In 2016, after a bruisingly divisive presidential election, she collaborated with the grief support organization The Dinner Party, which helps to bring people who have lost a loved one for a meal, to create The People’s Supper. Building on the Dinner Party’s model of growing mutual support out of communal dinners, The People’s Supper facilitates meals for communities facing deep divisions: places torn apart by disasters, racial barriers or politics.

Since 2017, Bailey noted, the organization has convened 2,000 meals in 135 communities to bring “people together across lines of difference to engage constructively on issues affecting their communities.”

Grief and loss of hope, she believes, are key to understanding these lines of difference. “In the United States, there’s a cultural disconnect around notions of death in grief. I tend to see practices that are most helpful to people in the communities of religious minorities, which have a great deal of practice around how we tend to death or loss.” 

In the years since the COVID-19 pandemic began, American society has been deluged with grief, but there are also feelings of loss that come from the upheavals in American life. “Right now, in religious communities, we seem to be stuck focusing on what is dying,” said Bailey. “We have much grief. We need rituals to help us with it, so that we can also see what is yet to be.”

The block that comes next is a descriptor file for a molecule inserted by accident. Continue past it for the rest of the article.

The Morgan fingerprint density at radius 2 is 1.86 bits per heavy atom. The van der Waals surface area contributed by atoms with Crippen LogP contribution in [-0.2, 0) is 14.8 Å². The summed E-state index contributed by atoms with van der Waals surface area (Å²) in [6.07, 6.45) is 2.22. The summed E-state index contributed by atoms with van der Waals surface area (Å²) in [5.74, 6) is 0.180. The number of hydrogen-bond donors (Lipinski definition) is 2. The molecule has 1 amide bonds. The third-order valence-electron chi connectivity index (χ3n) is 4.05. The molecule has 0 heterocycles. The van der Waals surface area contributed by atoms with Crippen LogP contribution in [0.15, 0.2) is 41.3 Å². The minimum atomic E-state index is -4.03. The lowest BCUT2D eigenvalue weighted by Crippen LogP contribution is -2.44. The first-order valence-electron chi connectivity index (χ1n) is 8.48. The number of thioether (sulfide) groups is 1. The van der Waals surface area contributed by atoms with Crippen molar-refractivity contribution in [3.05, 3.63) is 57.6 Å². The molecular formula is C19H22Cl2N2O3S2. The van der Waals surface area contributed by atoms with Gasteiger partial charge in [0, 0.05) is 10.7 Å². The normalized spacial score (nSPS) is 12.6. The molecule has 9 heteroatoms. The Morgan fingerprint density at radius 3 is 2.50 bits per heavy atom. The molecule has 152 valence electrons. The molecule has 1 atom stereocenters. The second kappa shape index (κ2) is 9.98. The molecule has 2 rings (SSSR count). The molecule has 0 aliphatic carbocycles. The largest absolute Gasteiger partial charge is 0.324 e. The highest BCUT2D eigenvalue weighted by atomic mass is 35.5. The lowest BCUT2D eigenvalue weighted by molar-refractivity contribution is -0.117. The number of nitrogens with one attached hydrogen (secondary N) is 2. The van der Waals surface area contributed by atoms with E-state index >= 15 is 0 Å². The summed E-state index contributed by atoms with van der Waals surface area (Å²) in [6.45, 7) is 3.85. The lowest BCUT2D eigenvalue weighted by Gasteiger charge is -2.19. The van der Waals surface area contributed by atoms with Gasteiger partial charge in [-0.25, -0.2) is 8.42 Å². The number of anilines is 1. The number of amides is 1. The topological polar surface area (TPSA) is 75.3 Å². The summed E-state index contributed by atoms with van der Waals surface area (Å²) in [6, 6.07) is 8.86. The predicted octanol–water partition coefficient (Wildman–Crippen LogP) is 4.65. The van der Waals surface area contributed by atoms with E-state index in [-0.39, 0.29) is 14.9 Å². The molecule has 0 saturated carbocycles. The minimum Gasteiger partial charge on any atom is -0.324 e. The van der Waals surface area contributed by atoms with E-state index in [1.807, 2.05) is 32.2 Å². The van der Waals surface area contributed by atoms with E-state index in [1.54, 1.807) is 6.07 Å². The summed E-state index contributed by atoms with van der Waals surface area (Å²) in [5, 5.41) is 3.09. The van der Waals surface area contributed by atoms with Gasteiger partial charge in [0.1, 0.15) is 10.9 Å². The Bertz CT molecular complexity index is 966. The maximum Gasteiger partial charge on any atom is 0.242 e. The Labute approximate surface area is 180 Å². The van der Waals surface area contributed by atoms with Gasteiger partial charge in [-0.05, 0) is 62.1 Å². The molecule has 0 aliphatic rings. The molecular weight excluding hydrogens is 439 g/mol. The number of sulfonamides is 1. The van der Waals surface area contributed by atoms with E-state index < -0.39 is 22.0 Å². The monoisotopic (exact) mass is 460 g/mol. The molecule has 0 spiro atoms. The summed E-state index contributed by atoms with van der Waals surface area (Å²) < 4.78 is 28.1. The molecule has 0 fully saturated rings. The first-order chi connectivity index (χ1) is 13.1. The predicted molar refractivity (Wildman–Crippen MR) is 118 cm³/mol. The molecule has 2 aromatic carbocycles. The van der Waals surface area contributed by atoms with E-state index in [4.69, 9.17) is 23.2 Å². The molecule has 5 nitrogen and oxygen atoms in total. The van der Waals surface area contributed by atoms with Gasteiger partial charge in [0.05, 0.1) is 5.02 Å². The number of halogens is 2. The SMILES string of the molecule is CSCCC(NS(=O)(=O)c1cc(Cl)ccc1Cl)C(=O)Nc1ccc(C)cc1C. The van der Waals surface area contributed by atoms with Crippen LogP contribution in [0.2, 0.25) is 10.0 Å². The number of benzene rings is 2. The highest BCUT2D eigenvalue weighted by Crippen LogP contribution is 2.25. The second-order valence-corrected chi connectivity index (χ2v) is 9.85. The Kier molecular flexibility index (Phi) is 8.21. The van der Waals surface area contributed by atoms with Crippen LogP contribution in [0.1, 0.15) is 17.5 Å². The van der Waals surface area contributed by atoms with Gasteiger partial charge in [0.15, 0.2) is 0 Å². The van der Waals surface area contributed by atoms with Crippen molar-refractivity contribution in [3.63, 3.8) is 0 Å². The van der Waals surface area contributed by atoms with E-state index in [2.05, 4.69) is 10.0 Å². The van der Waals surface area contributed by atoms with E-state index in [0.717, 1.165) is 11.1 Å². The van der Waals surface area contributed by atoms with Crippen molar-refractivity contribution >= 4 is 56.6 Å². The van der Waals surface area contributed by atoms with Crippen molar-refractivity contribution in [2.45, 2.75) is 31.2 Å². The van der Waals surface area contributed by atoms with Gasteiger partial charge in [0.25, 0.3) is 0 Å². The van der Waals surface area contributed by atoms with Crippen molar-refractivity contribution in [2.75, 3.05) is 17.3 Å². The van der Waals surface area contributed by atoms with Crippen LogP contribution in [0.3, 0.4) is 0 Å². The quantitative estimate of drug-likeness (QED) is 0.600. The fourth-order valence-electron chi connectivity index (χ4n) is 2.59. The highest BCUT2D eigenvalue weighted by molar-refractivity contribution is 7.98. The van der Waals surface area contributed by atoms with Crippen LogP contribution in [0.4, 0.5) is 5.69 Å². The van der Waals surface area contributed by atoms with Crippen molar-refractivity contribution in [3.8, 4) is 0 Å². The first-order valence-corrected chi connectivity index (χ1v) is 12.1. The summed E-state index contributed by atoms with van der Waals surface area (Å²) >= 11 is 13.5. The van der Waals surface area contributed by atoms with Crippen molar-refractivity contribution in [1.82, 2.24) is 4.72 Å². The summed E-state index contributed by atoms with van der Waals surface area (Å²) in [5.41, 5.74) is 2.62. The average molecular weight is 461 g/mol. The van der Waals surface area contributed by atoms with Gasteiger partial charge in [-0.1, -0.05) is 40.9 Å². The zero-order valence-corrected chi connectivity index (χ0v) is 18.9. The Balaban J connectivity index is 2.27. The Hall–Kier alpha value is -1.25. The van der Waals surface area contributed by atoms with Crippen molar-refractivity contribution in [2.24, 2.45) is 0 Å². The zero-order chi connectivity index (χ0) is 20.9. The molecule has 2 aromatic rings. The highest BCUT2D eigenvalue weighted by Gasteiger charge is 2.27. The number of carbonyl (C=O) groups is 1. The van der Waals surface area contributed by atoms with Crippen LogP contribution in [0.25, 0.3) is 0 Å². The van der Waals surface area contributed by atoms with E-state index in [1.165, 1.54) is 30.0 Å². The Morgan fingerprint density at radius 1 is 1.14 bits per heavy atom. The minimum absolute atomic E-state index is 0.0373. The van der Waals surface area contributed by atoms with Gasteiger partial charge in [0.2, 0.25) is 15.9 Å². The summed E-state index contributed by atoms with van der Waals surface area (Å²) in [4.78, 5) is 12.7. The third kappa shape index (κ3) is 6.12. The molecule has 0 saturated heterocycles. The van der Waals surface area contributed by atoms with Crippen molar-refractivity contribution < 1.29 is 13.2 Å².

In recent years Bailey made it part of her spiritual practice to ask three questions that she first heard at a retreat for activists of color: What is dying? What wants to emerge? And what is blooming beautifully?

“Our society pays such attention to what is dying, to the detriment of realizing that there are things that are emerging right now, or that want to emerge, and that there are things blooming beautifully already,” she said.

The Black church has much to say, and do, about the experience of loss. “In the Black church,” Bailey said by way of example, “we don’t do funerals, but homecoming services. Some last eight hours, filled with music, joy and hope. They help us understand what comes next instead of focusing on what no longer is.”

Recovering from loss is particularly part of the experience of Black women, and Bailey sees wisdom in their lived experience, as people who have suffered deeply and healed from the wounds of life. It’s no coincidence, perhaps, that this time in American history has seen the rise of female theologians and spiritual leaders like Bailey.

But Bailey suggests that religion of every stripe has a place in helping to process loss and discern what comes next. She wants Americans to “recover, repair and reimagine the spiritual resources that our traditions have access to,” whether historically American traditions or so-called minority faiths. 

“First comes recovering ancestral wisdom and practices that have been lost or were undervalued,” said Bailey. “Second comes repairing the deep breaches in our interpersonal relationships that replicate destructive patterns. Then we can reimagine our human possibilities.”

This reimagining can happen in a congregational context, at a protest or in quiet ways, said Bailey. “All of it is sacred and holy to me.”

Donate to Support Independent Journalism!

Donate Now!